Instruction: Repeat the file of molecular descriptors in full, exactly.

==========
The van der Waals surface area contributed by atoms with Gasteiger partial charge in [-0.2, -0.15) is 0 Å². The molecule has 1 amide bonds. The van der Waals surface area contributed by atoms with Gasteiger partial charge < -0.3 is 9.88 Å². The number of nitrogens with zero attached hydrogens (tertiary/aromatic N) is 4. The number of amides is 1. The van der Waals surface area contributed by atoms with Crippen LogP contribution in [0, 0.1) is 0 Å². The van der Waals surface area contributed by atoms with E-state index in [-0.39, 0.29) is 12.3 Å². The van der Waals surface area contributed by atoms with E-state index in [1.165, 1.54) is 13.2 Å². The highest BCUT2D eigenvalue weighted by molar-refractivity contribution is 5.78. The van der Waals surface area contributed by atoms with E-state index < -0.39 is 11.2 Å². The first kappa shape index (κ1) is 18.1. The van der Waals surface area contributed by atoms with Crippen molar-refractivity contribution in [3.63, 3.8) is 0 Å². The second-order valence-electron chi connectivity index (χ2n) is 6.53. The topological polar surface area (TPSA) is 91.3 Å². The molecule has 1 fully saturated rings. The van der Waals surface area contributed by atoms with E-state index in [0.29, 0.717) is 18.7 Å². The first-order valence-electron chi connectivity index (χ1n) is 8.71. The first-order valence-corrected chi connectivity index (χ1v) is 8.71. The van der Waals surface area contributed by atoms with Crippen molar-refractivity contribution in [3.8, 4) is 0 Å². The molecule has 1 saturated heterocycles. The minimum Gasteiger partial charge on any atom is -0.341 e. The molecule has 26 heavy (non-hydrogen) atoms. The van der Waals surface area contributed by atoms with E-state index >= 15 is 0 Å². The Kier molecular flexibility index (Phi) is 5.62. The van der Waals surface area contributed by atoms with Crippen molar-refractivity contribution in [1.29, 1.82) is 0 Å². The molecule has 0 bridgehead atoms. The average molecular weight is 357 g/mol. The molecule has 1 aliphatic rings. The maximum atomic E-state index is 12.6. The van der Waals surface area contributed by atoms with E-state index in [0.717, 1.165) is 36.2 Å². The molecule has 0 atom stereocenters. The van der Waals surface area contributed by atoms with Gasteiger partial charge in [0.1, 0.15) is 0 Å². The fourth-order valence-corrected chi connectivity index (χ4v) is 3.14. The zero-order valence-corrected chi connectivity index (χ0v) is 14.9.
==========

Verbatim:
The van der Waals surface area contributed by atoms with Gasteiger partial charge in [-0.2, -0.15) is 0 Å². The molecule has 1 amide bonds. The van der Waals surface area contributed by atoms with Gasteiger partial charge < -0.3 is 9.88 Å². The number of nitrogens with zero attached hydrogens (tertiary/aromatic N) is 4. The number of amides is 1. The van der Waals surface area contributed by atoms with Crippen LogP contribution in [0, 0.1) is 0 Å². The van der Waals surface area contributed by atoms with E-state index in [-0.39, 0.29) is 12.3 Å². The van der Waals surface area contributed by atoms with E-state index in [1.165, 1.54) is 13.2 Å². The highest BCUT2D eigenvalue weighted by molar-refractivity contribution is 5.78. The van der Waals surface area contributed by atoms with E-state index < -0.39 is 11.2 Å². The first kappa shape index (κ1) is 18.1. The van der Waals surface area contributed by atoms with Crippen molar-refractivity contribution in [3.63, 3.8) is 0 Å². The second-order valence-electron chi connectivity index (χ2n) is 6.53. The topological polar surface area (TPSA) is 91.3 Å². The molecule has 1 fully saturated rings. The van der Waals surface area contributed by atoms with E-state index in [0.29, 0.717) is 18.7 Å². The first-order valence-electron chi connectivity index (χ1n) is 8.71. The first-order valence-corrected chi connectivity index (χ1v) is 8.71. The van der Waals surface area contributed by atoms with Crippen molar-refractivity contribution in [3.8, 4) is 0 Å². The molecule has 1 saturated heterocycles. The minimum Gasteiger partial charge on any atom is -0.341 e. The molecule has 26 heavy (non-hydrogen) atoms. The van der Waals surface area contributed by atoms with E-state index >= 15 is 0 Å². The Kier molecular flexibility index (Phi) is 5.62. The van der Waals surface area contributed by atoms with Crippen molar-refractivity contribution in [1.29, 1.82) is 0 Å². The molecule has 0 bridgehead atoms. The average molecular weight is 357 g/mol. The molecule has 1 aliphatic rings. The maximum atomic E-state index is 12.6. The van der Waals surface area contributed by atoms with E-state index in [0.717, 1.165) is 36.2 Å². The molecule has 0 atom stereocenters. The van der Waals surface area contributed by atoms with Gasteiger partial charge in [0.1, 0.15) is 0 Å². The fourth-order valence-corrected chi connectivity index (χ4v) is 3.14. The zero-order valence-corrected chi connectivity index (χ0v) is 14.9.